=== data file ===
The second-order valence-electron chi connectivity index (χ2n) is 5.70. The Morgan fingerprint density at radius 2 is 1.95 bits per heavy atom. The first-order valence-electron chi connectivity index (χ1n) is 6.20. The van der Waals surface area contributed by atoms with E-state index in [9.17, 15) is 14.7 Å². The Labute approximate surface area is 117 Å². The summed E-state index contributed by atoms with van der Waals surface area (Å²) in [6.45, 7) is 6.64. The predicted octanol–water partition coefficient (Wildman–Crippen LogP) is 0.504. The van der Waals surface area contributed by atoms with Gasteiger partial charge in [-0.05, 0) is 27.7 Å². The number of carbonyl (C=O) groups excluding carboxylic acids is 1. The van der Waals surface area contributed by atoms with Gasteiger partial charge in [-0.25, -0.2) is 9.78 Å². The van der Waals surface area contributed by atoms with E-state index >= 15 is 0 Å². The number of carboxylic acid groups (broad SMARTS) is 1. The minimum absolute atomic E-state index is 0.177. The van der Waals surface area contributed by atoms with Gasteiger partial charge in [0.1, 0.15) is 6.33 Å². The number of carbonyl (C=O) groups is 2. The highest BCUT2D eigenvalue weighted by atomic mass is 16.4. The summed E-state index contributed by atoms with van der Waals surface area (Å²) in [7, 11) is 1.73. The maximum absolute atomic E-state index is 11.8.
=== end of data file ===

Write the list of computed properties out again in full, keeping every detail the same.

The second-order valence-electron chi connectivity index (χ2n) is 5.70. The Morgan fingerprint density at radius 2 is 1.95 bits per heavy atom. The first-order valence-electron chi connectivity index (χ1n) is 6.20. The van der Waals surface area contributed by atoms with E-state index in [9.17, 15) is 14.7 Å². The Labute approximate surface area is 117 Å². The summed E-state index contributed by atoms with van der Waals surface area (Å²) in [6.45, 7) is 6.64. The predicted octanol–water partition coefficient (Wildman–Crippen LogP) is 0.504. The van der Waals surface area contributed by atoms with Gasteiger partial charge in [-0.05, 0) is 27.7 Å². The number of carbonyl (C=O) groups excluding carboxylic acids is 1. The van der Waals surface area contributed by atoms with Gasteiger partial charge in [-0.25, -0.2) is 9.78 Å². The van der Waals surface area contributed by atoms with E-state index >= 15 is 0 Å². The number of carboxylic acid groups (broad SMARTS) is 1. The minimum absolute atomic E-state index is 0.177. The van der Waals surface area contributed by atoms with Gasteiger partial charge in [0.1, 0.15) is 6.33 Å². The number of carbonyl (C=O) groups is 2. The highest BCUT2D eigenvalue weighted by atomic mass is 16.4. The summed E-state index contributed by atoms with van der Waals surface area (Å²) in [7, 11) is 1.73. The maximum absolute atomic E-state index is 11.8.